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Mindful sourcing: Consumers are becoming more mindful about their food choices

Mindful health and wellness
(Image credit: (Unsplash))

From meditation to a focus on what can be called “mindful sourcing” in foods and beverages, consumers are increasingly taking a considered approach about not just food but health and wellness habits. As a sign of the trend, in 2017, PBS examined the topic of meditation in its “Mindfulness Goes Mainstream” documentary, underscoring what we’ve seen in our health and wellness research, which is that consumers increasingly see their health and wellness practices as a means of nourishing a complex ecosystem of healthy habits. This ecosystem includes healthy habits such as:

  • Getting enough restful sleep that’s high quality and rejuvenating
  • Good food that’s real, fresh and varied
  • Physical movement that’s frequent, energizing and strengthening
  • Supportive healthcare that might be regular, holistic and thoughtful
  • Social engagement that’s meaningful, warming, supportive
  • Mental practices that are mindful, stabilizing and enlightening

In keeping with their holistic vision of health and wellness, today’s consumers are more likely than in the past to view healthy habits as less about dealing with an acute problem or looking good and more about overall mindset.

Our Health + Wellness 2017 report found that 80% of consumers believe mental and emotional balance is as important as physical health, and 41% say that health and wellness can mean “finding a spiritual balance.” Being able to enjoy life, deal with stress, and relax are also considered key elements of what health and wellness means today.

From exercise to sleep, consumers are trying to find ways to develop daily rhythms that foster wellness in all dimensions. In terms of mental wellness, we found that 12% of consumers reported practicing meditation, a figure that represents the cultural acceptance of mindfulness practices once considered difficult and far from mainstream. Historically, talking about mental wellness was once fraught with stigma; today “working” on mental wellness is increasingly regarded as a sensible approach to health and self-improvement.

The language and logic of “mindfulness” — including the significance of feeling present, in the moment, and being aware of one’s own reactions — has become a critical part of the modern approach to well-being, especially in coping with stress. Consumers acknowledge the broad, long-term consequences of stress as well as its short-term impact on productivity, creativity and performance.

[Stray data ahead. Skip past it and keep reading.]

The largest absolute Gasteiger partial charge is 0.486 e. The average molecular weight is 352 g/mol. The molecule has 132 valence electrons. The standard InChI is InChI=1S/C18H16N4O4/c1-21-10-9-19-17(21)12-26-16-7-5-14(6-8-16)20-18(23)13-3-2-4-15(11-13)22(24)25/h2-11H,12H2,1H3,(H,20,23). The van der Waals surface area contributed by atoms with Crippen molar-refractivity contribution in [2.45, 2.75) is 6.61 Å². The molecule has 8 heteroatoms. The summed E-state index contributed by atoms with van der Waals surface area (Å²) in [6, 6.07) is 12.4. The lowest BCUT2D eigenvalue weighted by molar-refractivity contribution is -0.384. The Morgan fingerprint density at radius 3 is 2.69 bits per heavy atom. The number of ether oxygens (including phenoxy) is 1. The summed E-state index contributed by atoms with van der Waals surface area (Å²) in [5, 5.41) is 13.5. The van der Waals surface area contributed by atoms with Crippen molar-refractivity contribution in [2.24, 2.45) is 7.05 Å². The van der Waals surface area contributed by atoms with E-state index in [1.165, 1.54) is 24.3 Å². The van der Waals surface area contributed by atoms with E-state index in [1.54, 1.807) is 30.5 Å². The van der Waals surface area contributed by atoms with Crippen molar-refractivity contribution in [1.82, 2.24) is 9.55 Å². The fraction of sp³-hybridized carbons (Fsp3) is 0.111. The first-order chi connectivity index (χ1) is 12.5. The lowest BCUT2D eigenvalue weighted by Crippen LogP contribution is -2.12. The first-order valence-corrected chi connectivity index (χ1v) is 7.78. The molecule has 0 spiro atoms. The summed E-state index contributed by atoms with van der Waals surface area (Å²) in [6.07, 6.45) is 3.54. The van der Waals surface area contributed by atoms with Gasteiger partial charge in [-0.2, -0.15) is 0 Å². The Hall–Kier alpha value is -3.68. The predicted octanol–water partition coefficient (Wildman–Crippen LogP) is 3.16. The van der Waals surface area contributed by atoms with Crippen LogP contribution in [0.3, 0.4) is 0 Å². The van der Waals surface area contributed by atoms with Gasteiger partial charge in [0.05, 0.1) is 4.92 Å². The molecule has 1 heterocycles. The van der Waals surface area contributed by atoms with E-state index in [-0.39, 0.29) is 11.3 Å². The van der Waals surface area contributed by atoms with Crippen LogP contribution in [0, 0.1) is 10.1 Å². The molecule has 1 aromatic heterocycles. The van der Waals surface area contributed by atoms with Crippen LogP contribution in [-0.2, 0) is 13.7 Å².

Mindfulness is not necessarily just a spiritual pursuit. Our trend watchers within The Hartman Group’s Retainer Services team have identified its influence on demand for foods and beverages whereby the overarching trend toward mindfulness has prompted consumers to ask meaningful questions about the origins of their food, culminating in the term “mindful sourcing.”

Mindful sourcing means that as consumers seek more information and expect greater degrees of transparency, they are becoming more mindful about their food choices. Mindful sourcing includes wanting to know what is in their food and beverages in order to make the most informed decisions that might be influenced by health, environmental or ethical issues.

Understanding Mindfulness

Consumers increasingly see their bodies as complex systems that are nourished by a variety of behaviors, including their diet, physical movement, restful sleep, social engagement, mental practice and receiving supportive healthcare.

  • As such, developing and marketing a healthful product or service requires thinking about not just what’s in it but how it can support these more holistic goals in all aspects of their life, like relieving stress, creating family time by saving time in other ways, or offering a wholesome, fun experience.
  • In keeping with this holistic focus, language associated with “mindfulness” practices has particular relevance today and has fully infiltrated consumer discourse. Mindfulness can mean many things, however, so companies should take care to understand what mindfulness means to their consumers.
  • Engaging in and building habits they believe to be “healthy” allows consumers to enact “feeling well.” More than ever, consumers see interconnections between various components of their bodies, their habits, and the worlds in which they live. In particular, the connection consumers see between their physical and mental health is deepening. When one area of life is out of balance, it can cause a cascade of effects throughout their life.
  • In the context of foods and beverages, mindfulness has created an empowered consumer increasingly asking meaningful questions about the origins of their food.

As CEO of The Hartman Group, DeMeritt drives the vision, strategy, operations and results-oriented culture for the company’s associates as The Hartman Group furthers its offerings of tactical thinking, consumer and market intelligence, cultural competency and innovative intellectual capital to a global marketplace.


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